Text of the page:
Punkzilla / Adam Rapp.
Booklist Reviews 2009 April #2
*Starred Review* The 61-word run-on sentence on the first page sets the stream-of-consciousness tone, and then two pages later there's hand jobs and meth—yep, it's a Rapp novel, all right. And the quality hits the high standards of 33 Snowfish (2003) and Under the Wolf, Under the Dog (2004). Fourteen-year-old Jamie (aka "Punkzilla") has gone AWOL from his military school, is off his meds, and is making his way from Oregon to Memphis, where his older brother, Peter, is dying of cancer. Though he is thankful to leave behind his career as an iPod thief, life on the road doesn't seem much better: his fellow Greyhound riders are frightening, he gets jumped in a roadside restroom, and his androgynous features land him in increasingly disturbing situations. You expect such bleakness from Rapp, but it's the flashes of humor and optimism that exhilarate. Beneath a surface of disease, despair, and disfigurements, Rapp's road trip is populated with good souls who, despite their circumstances, make significant sacrifices to help Punkzilla. Rapp constructs the book as a series of unsent letters to Peter and punctuates them with correspondence, some old enough to be heartbreakingly out of date, that Punkzilla has received from friends and family. This is devastating stuff, but breathtaking, too. Copyright 2009 Booklist Reviews.
Horn Book Magazine Reviews 2009 #3
Nobody writes about the disposable, marginalized youth of America with the same sense of uncomfortable, voyeuristic fascination as Adam Rapp, though his novels, featuring characters ill-equipped to deal with life's problems, can feel gratuitously brutal. Still, with several years having passed since the publication of his last YA novel (Under the Wolf, Under the Dog, rev. 10/05), fans will be eager to read this new one-and with good reason. Rapp's quirky idiomatic expressions, striking word choices, and stream-of-consciousness prose style are ample evidence that his facility with language remains as impressive as ever, while his use of an epistolary format adds a degree of narrative sophistication. Fourteen-year-old Jamie feels a strong connection to his gay older brother (both of them black sheep in their family), and writes him a series of letters while traveling from Portland, Oregon, to Memphis for a visit. These are interspersed with earlier missives written to Jamie from various friends and relatives. Gradually, Jamie's history emerges: how he felt disconnected; how he ran away from military school; his time on the streets, the ennui punctuated by drugs and sex and crime; and finally his long, strange trip. That his brother is dying of cancer adds urgency (not to mention poignancy) to Jamie's race to beat the clock. Copyright 2009 Horn Book Magazine Reviews.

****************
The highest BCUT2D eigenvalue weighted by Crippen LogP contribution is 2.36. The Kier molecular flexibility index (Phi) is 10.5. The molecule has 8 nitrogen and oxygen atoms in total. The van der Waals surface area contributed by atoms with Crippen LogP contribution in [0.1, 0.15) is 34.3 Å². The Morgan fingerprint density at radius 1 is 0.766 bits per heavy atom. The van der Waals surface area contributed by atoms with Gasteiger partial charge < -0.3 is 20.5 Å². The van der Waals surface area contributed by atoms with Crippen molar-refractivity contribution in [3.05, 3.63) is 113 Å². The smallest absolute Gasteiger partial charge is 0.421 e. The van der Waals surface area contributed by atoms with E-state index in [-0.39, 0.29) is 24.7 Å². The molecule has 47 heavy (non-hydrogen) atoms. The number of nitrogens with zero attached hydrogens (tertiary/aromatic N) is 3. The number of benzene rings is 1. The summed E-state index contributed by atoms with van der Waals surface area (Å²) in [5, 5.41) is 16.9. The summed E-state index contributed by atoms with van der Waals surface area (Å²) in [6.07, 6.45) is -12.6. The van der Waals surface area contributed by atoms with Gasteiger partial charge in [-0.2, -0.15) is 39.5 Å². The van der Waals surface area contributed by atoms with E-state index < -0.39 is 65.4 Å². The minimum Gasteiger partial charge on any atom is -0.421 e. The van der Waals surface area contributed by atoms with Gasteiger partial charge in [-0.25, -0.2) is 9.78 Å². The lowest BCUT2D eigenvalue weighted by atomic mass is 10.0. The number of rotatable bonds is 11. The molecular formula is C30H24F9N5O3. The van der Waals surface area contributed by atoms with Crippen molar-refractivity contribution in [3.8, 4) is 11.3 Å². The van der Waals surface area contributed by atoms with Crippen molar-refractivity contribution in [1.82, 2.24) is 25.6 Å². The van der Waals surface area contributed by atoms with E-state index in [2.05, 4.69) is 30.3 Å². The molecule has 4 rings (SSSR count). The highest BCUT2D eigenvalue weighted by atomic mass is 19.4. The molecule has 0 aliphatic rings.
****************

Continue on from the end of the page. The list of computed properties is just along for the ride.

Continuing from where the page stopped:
PW Reviews 2009 May #4
At 14, pot-smoking, DVD player-stealing Jamie is no angel (though his androgynous good looks get him plenty of attention). He is sent to military school, but soon goes AWOL, spending some rough months in Portland, Ore. (mugging joggers, trying meth), before heading to Memphis by Greyhound bus to visit his gay older brother, Peter, who is dying of cancer. Rapp (Under the Wolf, Under the Dog) tells the story through Jamie's unsent letters, with additional letters from relatives and friends giving more background and context. Jamie, who has ADD, details every step (being taken advantage of sexually, getting jumped, befriending a female-to-male transsexual, losing his virginity) in expletive-filled, stream-of-consciousness narration with insights into seedy roadside America ("I think that as a general rule lonely people give other lonely people money a lot") and his own situation. Whether Jamie will survive his bad luck and make it to Memphis in time gives the story tension, but while Jamie leaves much behind each day on the road, little is found. The teenager's singular voice and observations make for an immersive reading experience. Ages 14–up. (May)[Page 59]. Copyright 2009 Reed Business Information.